A book of poems for consideration by the Science Fiction Poetry Association for the Elgin Award.
This is my blog.
by Bryan D. Dietrich
Black hair slicked back like an oil spill, the preacher stands before the podium, one hand on the Bible, the other raised, tense and turbulent, fisted, destined to descend like the hammer of God. He’s preaching from Second Timothy, the exhortations of Paul: “‘For the time will come when they will not endure sound doctrine; but after their own lusts shall they heap to themselves teachers, having itching ears; And they shall turn away their ears from the truth, and shall be turned unto fables.’” For the next hour, he unpacks the prescience of this epistle, relating it to our time, to our tiny, lurching lives here in Oklahoma. He decries the shortcomings of science, the evils of evolution, says we won’t find answers in any SkyLab. Monster movies, comic books, the new craze for pyramid power and Bigfoot.... “How far, oh Lord, have we fallen?” The occult, alien abduction, Jimmy Carter.... Fables. If we turn to them, he says, we turn into them, we lose our license (may as well tear up our lease) on heaven.
“This,” he whispers, pointing to the King James translation before him, “this is the only answer. This is the Word. The Word made flesh. Christ. Christ in us. We read the Word, and the Word makes us matter. You...” and here he points to us, me, ten years old, comics in pockets, transfixed in the plush pews of the First Baptist Church, “you are the ears that must hear the Word. Tell it, spread it, challenge those who would rather listen to fables. You...” I, I think, I “...must understand. No ‘man shall take away from the words of the book,’ no man. Understand. Listen. ‘If any man shall add unto these things, God shall add unto him the plagues that are written in this book.’ Paul is talking to you. They, he says, they shall be turned unto fables. Their ears. Theirs, not yours. See, follow with me now. See how he emphasizes their? They will become the stories they invent. Not you. You must be the incarnation of the Word, the only word. This.” And the fist comes down.
I will never forget those sermons. Especially that one. How a Baptist preacher taught me the power of language. How it liberates. How it lies. Some years later I discovered the concept of translation, uncovered the uncomfortable fact that those italicized words weren’t about emphasis after all, that they were, in fact, words added by translators for the sake of sense, that languages don’t always work the same way for every culture, that what my preacher had spent most of a Sunday afternoon focused on, deconstructing, was actually absence. And, I suppose, in some strange way, most of what he said that day was right. We are the word incarnate. We are our stories, as well as the words that make them. This is what I write. We are what isn’t, because we only know this world through a set of symbols that also aren’t. We are always already fable, formed by what we form. Our thinking, evolution, culture, all of it, all the tales we tell ourselves.... We are mutter made matter, poetry progeny, glottal run rampant. And oh, what tales. I guess I learned to love them all, from Shadrach to Shazam, from Beowulf to the Black Lagoon, from Falstaff to Frankenstein Conquers the World. When I write, I try to bring back all of this, exactly this, my ten-year-old sense of wonder, of paradox, of power.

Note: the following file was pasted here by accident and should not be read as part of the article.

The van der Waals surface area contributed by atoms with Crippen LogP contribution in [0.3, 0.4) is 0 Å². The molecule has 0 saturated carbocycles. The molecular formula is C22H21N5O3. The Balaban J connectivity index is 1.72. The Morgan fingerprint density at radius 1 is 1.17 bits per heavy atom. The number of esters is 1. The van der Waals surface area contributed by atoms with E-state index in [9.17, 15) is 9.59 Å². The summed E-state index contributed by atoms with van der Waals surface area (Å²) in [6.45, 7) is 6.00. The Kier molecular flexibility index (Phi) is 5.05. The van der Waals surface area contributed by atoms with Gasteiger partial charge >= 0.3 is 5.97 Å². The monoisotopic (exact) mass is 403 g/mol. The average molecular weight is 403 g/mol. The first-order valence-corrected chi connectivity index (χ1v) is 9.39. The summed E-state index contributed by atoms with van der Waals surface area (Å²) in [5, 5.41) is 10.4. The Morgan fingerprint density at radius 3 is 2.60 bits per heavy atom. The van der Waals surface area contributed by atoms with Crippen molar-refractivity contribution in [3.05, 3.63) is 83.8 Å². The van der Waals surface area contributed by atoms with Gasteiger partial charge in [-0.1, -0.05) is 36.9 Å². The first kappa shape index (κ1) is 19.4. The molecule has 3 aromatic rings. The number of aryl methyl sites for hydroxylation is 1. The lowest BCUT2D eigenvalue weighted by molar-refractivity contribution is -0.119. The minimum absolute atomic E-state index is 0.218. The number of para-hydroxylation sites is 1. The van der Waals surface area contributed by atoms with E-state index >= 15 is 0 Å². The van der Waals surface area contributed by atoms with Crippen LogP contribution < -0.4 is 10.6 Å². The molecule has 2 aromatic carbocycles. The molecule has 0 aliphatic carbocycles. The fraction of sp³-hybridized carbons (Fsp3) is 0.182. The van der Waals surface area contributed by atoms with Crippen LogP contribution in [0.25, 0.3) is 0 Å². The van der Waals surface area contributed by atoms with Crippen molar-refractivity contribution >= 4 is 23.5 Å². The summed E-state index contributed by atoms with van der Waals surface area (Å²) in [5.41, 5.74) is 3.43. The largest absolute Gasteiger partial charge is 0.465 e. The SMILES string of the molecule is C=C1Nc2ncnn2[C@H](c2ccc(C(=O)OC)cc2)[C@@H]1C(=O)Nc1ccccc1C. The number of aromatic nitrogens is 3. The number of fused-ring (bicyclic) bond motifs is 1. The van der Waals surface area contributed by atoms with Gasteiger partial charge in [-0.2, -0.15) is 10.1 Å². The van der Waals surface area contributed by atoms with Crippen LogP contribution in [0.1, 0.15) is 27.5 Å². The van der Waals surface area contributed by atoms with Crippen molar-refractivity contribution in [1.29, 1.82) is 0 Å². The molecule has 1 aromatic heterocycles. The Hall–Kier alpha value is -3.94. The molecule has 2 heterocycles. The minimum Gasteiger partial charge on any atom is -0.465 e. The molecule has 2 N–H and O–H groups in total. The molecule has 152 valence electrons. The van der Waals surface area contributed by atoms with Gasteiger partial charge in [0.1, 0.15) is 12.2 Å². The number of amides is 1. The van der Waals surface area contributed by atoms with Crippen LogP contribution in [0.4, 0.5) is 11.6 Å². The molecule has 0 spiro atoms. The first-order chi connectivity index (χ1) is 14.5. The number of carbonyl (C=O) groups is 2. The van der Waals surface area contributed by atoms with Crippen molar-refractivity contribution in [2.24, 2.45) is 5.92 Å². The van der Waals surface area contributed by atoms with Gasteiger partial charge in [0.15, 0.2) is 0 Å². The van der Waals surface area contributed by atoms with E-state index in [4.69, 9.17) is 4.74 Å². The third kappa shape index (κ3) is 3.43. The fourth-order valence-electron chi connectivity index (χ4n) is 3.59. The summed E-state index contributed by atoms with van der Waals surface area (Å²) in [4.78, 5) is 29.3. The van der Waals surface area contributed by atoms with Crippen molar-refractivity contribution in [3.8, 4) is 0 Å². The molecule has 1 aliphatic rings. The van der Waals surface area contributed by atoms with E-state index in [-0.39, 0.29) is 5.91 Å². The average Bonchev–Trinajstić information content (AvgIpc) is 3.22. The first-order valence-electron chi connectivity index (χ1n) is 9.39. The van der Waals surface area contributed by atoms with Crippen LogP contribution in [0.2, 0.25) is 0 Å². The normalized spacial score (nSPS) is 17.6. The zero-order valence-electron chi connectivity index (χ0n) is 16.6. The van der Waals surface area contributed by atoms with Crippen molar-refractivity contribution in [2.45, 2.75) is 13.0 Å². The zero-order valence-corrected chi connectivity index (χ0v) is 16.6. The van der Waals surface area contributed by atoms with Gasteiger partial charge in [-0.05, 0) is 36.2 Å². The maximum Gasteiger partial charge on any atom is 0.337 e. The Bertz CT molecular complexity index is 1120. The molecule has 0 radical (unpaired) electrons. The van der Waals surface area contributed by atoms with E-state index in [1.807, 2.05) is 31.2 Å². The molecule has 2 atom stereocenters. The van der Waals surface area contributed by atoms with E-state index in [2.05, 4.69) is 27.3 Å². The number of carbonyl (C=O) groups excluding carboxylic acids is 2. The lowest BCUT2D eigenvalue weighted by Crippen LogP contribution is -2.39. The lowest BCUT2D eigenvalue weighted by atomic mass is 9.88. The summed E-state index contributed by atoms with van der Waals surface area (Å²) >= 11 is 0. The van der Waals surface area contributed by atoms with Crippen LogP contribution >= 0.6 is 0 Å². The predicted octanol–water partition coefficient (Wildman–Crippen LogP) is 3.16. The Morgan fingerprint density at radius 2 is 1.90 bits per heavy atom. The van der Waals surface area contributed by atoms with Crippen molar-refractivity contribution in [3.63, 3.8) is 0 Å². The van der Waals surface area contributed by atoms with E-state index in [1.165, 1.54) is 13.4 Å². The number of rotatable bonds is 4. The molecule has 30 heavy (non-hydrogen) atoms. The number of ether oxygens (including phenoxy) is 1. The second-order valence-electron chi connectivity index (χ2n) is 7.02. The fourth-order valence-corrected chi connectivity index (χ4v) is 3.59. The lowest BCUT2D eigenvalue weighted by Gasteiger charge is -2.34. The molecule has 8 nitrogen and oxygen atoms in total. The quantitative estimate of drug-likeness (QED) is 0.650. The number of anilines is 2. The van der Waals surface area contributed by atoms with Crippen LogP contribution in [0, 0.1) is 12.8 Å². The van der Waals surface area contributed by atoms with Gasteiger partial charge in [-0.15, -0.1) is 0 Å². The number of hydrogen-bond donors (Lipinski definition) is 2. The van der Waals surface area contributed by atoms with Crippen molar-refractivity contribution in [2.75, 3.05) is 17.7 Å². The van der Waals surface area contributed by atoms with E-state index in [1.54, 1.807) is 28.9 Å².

These days I use Superman to discuss the archetype of Fisher King, the image of the ark (his, Osiris’, Moses’) as metaphor for transition, old covenant to new. I write about Krypton, Paradise Island, Skull Island, Area 51...all our modern maps of rapture. I engage evolution, explore faith’s font in death. Mixing monomyth with Universal monsters, I preach each is that’s sewn from seems: King Kong as creator, Atlantis as Avalon, Waco as Wodin’s wonderland, all our absences, all so pregnant with promise. Having turned from Word to word for worship, praying equally at the altars of Eliot and Eerie Tales, finding salvation even in Sgt. Fury, whatever I do, I do with a spirit of Spirit—that absence we fill with fable—in mind. I could do no other. My philosophy (cobbled from Kant, cosmology, comic books, from James Whale as much as white whale) is an attempt to meet humanity and divinity halfway. I strive to find the meaning in the detritus of culture, in relationships, in our longing for and fear of the sublime.
In a world that tells us the internet is where we should do research, the library is old fashioned, print is obsolete, our stories and our media need to get to the point, good classrooms can be virtual.... In the shadow of this growing plague, that preacher is still in me somewhere, preaching the words, revering where they came from, believing ideas we meet face to face are still important, believing the word can save us. This may sound strange coming from someone who believes our story starts and stops in the stars, but, more often than not, I still hear him in my poetry. Him, his voice, the voice of my old Baptist preacher. He would probably be appalled.